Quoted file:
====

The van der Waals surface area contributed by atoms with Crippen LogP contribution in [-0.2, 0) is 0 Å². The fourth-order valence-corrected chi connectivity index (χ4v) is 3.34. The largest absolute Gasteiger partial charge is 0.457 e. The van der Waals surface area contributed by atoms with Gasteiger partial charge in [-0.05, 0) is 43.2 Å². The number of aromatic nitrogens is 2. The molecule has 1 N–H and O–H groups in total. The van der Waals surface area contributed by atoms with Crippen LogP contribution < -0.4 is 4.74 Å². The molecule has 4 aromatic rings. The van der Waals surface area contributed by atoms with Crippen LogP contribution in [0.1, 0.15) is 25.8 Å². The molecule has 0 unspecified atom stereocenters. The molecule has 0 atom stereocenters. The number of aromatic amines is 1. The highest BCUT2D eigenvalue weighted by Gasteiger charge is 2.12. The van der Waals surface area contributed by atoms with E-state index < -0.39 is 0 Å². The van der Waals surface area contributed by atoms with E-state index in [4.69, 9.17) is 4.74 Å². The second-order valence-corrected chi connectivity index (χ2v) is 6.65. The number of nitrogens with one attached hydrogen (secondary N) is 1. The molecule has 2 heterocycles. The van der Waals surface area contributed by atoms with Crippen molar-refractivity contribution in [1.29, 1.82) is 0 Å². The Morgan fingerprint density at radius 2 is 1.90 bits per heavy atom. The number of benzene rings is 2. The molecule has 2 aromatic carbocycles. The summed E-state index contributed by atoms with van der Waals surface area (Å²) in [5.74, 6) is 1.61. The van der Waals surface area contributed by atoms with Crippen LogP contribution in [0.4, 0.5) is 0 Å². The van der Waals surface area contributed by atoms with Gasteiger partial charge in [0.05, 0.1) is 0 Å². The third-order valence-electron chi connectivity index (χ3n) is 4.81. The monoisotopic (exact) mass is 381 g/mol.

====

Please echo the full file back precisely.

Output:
The van der Waals surface area contributed by atoms with Crippen LogP contribution in [-0.2, 0) is 0 Å². The fourth-order valence-corrected chi connectivity index (χ4v) is 3.34. The largest absolute Gasteiger partial charge is 0.457 e. The van der Waals surface area contributed by atoms with Gasteiger partial charge in [-0.05, 0) is 43.2 Å². The number of aromatic nitrogens is 2. The molecule has 1 N–H and O–H groups in total. The van der Waals surface area contributed by atoms with Crippen LogP contribution < -0.4 is 4.74 Å². The molecule has 4 aromatic rings. The van der Waals surface area contributed by atoms with Crippen LogP contribution in [0.1, 0.15) is 25.8 Å². The molecule has 0 unspecified atom stereocenters. The molecule has 0 atom stereocenters. The number of aromatic amines is 1. The highest BCUT2D eigenvalue weighted by Gasteiger charge is 2.12. The van der Waals surface area contributed by atoms with E-state index < -0.39 is 0 Å². The van der Waals surface area contributed by atoms with E-state index in [4.69, 9.17) is 4.74 Å². The second-order valence-corrected chi connectivity index (χ2v) is 6.65. The number of nitrogens with one attached hydrogen (secondary N) is 1. The molecule has 2 heterocycles. The van der Waals surface area contributed by atoms with Crippen molar-refractivity contribution in [1.29, 1.82) is 0 Å². The Morgan fingerprint density at radius 2 is 1.90 bits per heavy atom. The number of benzene rings is 2. The molecule has 2 aromatic carbocycles. The summed E-state index contributed by atoms with van der Waals surface area (Å²) in [5.74, 6) is 1.61. The van der Waals surface area contributed by atoms with Crippen LogP contribution in [0.4, 0.5) is 0 Å². The van der Waals surface area contributed by atoms with Gasteiger partial charge in [0.05, 0.1) is 0 Å². The third-order valence-electron chi connectivity index (χ3n) is 4.81. The monoisotopic (exact) mass is 381 g/mol.